In this unit our discussion of Lawrence and the Harlem Renaissance will help students better understand the heroism and importance involved in the Haitian Revolution. Focusing on the Louverture panels, students will begin to understand the importance and feasibility of telling stories through history and art. We will look at and read the Louverture panels, focusing on how art and narration can come together to tell a story much like stories are told in graphic novels. I will point out to students that Lawrence’s retelling of historical events in this manner really made him a forerunner of the graphic novel, while making important historical events more accessible to a wider array of viewers and listeners.
In this unit, students will be introduced to the history of Haiti and the Haitian Revolution (1791-1804). Most of my students have no idea how important Haiti and other Caribbean nations are to the history of our country and the history of American people. Through this unit students will begin to understand just how deep the roots of our nation truly are and the importance of the revolution in the shaping of American history and the lives of so many Americans.
Through this unit I hope that students will gain many insights and understandings that they previously may not have had. Students will learn about figures from the Harlem Renaissance, focusing on Lawrence and others. Students will learn not only how instrumental that era of American history was in the shaping of the character and culture of our country, but also how important it is to give honest and often overlooked voices to the stories and histories of so many unheard heroes.
Students will gain a new understanding of the importance of biography and storytelling in our lives and how art can be utilized to help tell stories. We all have stories to tell and we all have heroes whose stories have sometimes gone untold. I will challenge students to look at heroes of their own; grandparents, aunts, uncles, teachers, musicians, and to retell their stories through art and narration much like Lawrence attempted to do through his artwork.
I will ask students to follow Lawrence’s example and find a hero, either in history (perhaps figures of the Harlem Renaissance) or in their own lives who has a story to tell. Using art and narration, students will tell the story of their hero and share it with classmates. Linking Lawrence’s narration of history through art to the Harlem Renaissance and to my students, this interdisciplinary unit can be shared with art and social studies/history teachers. I hope students will also gain a new appreciation for art for art’s sake as well as art as a learning tool that can be used to help us understand and appreciate more of what we see and learn on a daily basis.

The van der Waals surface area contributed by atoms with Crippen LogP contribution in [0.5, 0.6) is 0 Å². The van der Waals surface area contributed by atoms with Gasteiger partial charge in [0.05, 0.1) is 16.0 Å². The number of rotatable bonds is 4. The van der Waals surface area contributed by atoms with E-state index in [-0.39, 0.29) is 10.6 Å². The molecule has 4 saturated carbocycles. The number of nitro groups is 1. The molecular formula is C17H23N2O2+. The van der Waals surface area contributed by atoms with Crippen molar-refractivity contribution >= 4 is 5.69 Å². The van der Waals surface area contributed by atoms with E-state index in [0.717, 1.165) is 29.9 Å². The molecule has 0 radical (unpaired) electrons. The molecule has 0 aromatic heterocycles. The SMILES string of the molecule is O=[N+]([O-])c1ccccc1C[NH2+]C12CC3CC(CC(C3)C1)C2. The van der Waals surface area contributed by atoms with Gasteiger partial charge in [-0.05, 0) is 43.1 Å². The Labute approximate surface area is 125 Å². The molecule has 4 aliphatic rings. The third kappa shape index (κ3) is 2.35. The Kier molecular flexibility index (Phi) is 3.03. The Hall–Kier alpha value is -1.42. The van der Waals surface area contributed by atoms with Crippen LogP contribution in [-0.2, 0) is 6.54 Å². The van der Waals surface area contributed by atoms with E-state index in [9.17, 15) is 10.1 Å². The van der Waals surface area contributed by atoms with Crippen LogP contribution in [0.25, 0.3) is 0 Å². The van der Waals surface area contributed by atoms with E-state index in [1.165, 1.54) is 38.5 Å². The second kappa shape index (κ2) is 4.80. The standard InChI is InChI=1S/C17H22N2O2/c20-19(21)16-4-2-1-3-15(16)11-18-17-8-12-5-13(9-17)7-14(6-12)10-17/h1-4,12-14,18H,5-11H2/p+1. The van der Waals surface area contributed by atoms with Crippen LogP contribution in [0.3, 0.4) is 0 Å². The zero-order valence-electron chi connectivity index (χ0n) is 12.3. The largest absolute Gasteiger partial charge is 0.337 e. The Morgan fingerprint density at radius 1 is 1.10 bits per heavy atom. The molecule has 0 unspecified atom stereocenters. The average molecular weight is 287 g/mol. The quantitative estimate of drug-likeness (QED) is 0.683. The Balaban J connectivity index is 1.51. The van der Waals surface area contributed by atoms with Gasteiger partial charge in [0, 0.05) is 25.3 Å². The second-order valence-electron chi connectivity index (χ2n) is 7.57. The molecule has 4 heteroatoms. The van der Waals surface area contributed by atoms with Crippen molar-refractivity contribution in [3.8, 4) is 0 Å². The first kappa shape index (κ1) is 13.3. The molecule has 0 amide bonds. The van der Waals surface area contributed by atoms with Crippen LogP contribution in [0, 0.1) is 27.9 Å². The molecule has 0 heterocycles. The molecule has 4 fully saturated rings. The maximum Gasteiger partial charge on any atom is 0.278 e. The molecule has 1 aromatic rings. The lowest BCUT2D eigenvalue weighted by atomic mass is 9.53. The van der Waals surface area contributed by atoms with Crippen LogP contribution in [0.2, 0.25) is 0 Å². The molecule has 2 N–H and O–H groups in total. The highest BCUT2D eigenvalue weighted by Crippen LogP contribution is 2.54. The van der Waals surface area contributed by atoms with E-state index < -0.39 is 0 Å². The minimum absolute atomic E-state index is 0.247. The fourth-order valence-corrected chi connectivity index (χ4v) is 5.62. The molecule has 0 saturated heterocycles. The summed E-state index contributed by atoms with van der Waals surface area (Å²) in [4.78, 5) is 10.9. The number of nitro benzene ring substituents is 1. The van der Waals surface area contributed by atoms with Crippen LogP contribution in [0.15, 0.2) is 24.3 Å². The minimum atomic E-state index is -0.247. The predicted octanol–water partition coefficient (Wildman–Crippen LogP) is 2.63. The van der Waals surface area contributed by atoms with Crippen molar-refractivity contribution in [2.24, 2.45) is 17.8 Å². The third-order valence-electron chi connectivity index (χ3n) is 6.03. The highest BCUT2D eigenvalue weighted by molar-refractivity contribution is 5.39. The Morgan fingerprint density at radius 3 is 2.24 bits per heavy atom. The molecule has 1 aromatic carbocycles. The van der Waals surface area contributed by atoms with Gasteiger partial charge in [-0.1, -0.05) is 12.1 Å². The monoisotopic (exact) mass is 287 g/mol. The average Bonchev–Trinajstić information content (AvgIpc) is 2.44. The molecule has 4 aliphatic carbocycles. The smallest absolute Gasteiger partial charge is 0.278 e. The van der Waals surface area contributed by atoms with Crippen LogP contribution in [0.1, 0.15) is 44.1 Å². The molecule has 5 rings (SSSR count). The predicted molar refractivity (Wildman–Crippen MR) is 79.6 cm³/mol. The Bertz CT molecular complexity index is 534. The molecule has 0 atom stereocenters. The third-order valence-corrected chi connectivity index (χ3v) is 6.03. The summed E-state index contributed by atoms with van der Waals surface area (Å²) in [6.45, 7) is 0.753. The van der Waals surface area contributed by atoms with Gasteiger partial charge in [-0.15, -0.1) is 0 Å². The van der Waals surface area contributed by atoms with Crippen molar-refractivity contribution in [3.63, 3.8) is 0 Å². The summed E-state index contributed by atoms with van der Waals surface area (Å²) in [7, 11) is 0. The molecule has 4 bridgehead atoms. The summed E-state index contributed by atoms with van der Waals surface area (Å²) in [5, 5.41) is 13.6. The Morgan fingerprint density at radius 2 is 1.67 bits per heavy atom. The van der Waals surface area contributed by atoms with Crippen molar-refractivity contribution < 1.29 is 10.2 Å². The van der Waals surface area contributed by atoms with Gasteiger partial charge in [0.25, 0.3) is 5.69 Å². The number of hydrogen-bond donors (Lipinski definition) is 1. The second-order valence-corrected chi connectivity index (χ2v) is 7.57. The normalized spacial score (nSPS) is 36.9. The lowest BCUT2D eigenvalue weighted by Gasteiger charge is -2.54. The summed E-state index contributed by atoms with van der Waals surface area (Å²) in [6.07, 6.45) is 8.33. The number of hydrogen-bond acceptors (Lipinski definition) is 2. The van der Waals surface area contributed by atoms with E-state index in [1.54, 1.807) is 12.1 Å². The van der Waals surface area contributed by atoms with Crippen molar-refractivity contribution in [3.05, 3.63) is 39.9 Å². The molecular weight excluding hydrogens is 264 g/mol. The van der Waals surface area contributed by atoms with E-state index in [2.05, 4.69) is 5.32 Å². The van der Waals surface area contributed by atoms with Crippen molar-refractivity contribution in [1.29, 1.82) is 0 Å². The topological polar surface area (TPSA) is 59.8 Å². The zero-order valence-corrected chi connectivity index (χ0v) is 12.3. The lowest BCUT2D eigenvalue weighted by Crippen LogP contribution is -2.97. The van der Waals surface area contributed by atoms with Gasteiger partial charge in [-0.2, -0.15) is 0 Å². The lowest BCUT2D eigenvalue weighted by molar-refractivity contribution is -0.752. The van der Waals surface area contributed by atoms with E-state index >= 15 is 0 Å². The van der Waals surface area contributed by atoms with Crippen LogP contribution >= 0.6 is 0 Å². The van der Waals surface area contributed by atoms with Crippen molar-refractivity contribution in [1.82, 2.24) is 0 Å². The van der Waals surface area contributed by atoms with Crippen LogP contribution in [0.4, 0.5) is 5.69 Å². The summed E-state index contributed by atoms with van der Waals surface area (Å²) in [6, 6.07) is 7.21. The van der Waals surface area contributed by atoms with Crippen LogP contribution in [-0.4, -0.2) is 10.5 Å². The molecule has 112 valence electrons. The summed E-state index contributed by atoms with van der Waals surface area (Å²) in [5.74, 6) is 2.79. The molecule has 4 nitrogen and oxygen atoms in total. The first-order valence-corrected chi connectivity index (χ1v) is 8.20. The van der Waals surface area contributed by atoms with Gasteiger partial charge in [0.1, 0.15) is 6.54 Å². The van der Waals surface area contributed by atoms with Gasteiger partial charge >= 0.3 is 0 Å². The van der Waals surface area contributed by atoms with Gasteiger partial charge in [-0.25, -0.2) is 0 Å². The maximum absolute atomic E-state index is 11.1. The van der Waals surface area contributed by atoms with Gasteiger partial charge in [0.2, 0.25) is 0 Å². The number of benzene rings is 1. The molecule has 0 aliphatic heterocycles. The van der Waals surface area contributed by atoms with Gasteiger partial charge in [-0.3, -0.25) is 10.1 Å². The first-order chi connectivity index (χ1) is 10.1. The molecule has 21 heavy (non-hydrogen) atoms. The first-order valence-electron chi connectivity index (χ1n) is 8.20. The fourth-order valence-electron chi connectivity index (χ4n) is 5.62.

The Harlem Renaissance has always been a favorite jumping off point for me to share some of the most influential and intriguing aspects of African American culture to my students. The movement that was really the result of an unhappy populace looking for a better life, seeking a new beginning away from the Jim Crow South, produced dozens of talented musicians, artists, writers and thinkers.
Many times over the years I have taught the Harlem Renaissance to middle school students by utilizing the music of the era. I often start with a quick mention of the Great Migration, but did not really take the time to look closely at the roots of the movement. Why was there a need to move? Where was everyone going and what were they looking for? What were they escaping and what were they getting into?
Entering this conversation through art, specifically Jacob Lawrence’s telling the story of Toussaint Louverture and the Haitian Revolution, as well as his panels on Harriet Tubman and the Great Migration, my unit will take on a deeper meaning as it looks at the roots of what led to the movement and the Harlem Renaissance itself.
Often our best art, our best literature, our best music comes from places of pain. The Harlem Renaissance was not just a collection of families throwing their things in the back of a U-Haul truck and heading north to live with relatives, it was a reaction to the suffering and injustice that had ruined so many lives for so long.
While many middle school students understand that slavery existed in this country during the 18th and 19th centuries, many of them are unaware the sugar plantations which dotted the landscape of the Caribbean like the hundreds of islands which dot the region geographically, were really the foundation and prototype for American plantations which dotted the valleys of the Mississippi and fed into the slave trade in the ports of the American south. Many of my students have deep connections with the Caribbean; a number of them have been and continue to travel to Puerto Rico yearly, I have students who themselves were born or whose parents were born in Haiti, Venezuela, Barbados, and others. I believe this unit will be very important to not only these, but to all of my students as we take a closer look together at a somewhat untold story of an unfair and inhumane history that still shapes our lives today. I believe this unit will be an eye-opening learning experience for all of my students.